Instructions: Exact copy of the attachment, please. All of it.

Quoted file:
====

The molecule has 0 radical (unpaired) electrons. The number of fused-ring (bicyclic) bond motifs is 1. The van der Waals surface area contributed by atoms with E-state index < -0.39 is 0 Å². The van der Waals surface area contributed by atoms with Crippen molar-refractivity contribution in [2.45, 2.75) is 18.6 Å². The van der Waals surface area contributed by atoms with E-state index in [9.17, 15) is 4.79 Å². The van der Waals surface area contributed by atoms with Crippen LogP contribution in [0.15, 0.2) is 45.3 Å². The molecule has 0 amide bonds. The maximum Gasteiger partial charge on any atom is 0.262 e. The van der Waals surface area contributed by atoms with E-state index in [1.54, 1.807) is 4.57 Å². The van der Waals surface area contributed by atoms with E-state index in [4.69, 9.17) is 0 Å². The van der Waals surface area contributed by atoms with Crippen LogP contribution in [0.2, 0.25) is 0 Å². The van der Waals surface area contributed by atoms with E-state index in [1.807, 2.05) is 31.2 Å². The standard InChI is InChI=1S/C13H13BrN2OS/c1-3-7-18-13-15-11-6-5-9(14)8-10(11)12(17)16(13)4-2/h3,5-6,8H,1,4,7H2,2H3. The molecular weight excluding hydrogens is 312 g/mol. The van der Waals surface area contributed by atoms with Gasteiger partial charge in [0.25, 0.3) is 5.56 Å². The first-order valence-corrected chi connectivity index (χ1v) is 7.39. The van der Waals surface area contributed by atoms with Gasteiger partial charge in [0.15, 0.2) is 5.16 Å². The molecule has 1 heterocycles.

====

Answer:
The molecule has 0 radical (unpaired) electrons. The number of fused-ring (bicyclic) bond motifs is 1. The van der Waals surface area contributed by atoms with E-state index < -0.39 is 0 Å². The van der Waals surface area contributed by atoms with Crippen molar-refractivity contribution in [2.45, 2.75) is 18.6 Å². The van der Waals surface area contributed by atoms with E-state index in [9.17, 15) is 4.79 Å². The van der Waals surface area contributed by atoms with Crippen LogP contribution in [0.15, 0.2) is 45.3 Å². The molecule has 0 amide bonds. The maximum Gasteiger partial charge on any atom is 0.262 e. The van der Waals surface area contributed by atoms with E-state index in [1.54, 1.807) is 4.57 Å². The van der Waals surface area contributed by atoms with E-state index in [4.69, 9.17) is 0 Å². The van der Waals surface area contributed by atoms with Crippen LogP contribution in [0.2, 0.25) is 0 Å². The van der Waals surface area contributed by atoms with E-state index in [1.807, 2.05) is 31.2 Å². The standard InChI is InChI=1S/C13H13BrN2OS/c1-3-7-18-13-15-11-6-5-9(14)8-10(11)12(17)16(13)4-2/h3,5-6,8H,1,4,7H2,2H3. The molecular weight excluding hydrogens is 312 g/mol. The van der Waals surface area contributed by atoms with Gasteiger partial charge in [0.25, 0.3) is 5.56 Å². The first-order valence-corrected chi connectivity index (χ1v) is 7.39. The van der Waals surface area contributed by atoms with Gasteiger partial charge in [0.15, 0.2) is 5.16 Å². The molecule has 1 heterocycles.